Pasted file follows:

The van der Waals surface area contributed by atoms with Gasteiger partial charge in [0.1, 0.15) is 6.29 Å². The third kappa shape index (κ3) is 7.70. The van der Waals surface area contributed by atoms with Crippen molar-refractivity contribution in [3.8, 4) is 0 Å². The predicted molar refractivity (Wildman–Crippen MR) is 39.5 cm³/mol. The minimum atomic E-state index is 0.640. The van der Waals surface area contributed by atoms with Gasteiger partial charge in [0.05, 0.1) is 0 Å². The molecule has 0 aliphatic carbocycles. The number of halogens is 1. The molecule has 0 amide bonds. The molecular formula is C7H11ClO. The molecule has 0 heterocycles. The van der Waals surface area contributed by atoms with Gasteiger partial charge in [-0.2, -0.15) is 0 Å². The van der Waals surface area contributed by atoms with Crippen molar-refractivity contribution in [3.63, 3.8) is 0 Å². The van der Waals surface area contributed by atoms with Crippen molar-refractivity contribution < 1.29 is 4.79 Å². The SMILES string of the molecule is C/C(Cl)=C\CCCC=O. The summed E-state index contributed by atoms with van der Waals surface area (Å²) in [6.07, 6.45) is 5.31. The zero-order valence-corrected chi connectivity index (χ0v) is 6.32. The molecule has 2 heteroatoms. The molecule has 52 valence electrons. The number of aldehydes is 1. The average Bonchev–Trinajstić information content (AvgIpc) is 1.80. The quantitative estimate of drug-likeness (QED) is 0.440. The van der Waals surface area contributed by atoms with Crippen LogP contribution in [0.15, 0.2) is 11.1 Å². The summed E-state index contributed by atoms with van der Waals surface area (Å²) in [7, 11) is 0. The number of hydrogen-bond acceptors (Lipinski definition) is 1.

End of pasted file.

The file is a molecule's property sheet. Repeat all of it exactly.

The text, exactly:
The van der Waals surface area contributed by atoms with Gasteiger partial charge in [0.1, 0.15) is 6.29 Å². The third kappa shape index (κ3) is 7.70. The van der Waals surface area contributed by atoms with Crippen molar-refractivity contribution in [3.8, 4) is 0 Å². The predicted molar refractivity (Wildman–Crippen MR) is 39.5 cm³/mol. The minimum atomic E-state index is 0.640. The van der Waals surface area contributed by atoms with Gasteiger partial charge in [0.05, 0.1) is 0 Å². The molecule has 0 aliphatic carbocycles. The number of halogens is 1. The molecule has 0 amide bonds. The molecular formula is C7H11ClO. The molecule has 0 heterocycles. The van der Waals surface area contributed by atoms with Gasteiger partial charge in [-0.2, -0.15) is 0 Å². The van der Waals surface area contributed by atoms with Crippen molar-refractivity contribution in [3.63, 3.8) is 0 Å². The van der Waals surface area contributed by atoms with Crippen molar-refractivity contribution < 1.29 is 4.79 Å². The SMILES string of the molecule is C/C(Cl)=C\CCCC=O. The summed E-state index contributed by atoms with van der Waals surface area (Å²) in [6.07, 6.45) is 5.31. The zero-order valence-corrected chi connectivity index (χ0v) is 6.32. The molecule has 2 heteroatoms. The molecule has 52 valence electrons. The number of aldehydes is 1. The average Bonchev–Trinajstić information content (AvgIpc) is 1.80. The quantitative estimate of drug-likeness (QED) is 0.440. The van der Waals surface area contributed by atoms with Crippen LogP contribution in [0.15, 0.2) is 11.1 Å². The summed E-state index contributed by atoms with van der Waals surface area (Å²) in [7, 11) is 0. The number of hydrogen-bond acceptors (Lipinski definition) is 1.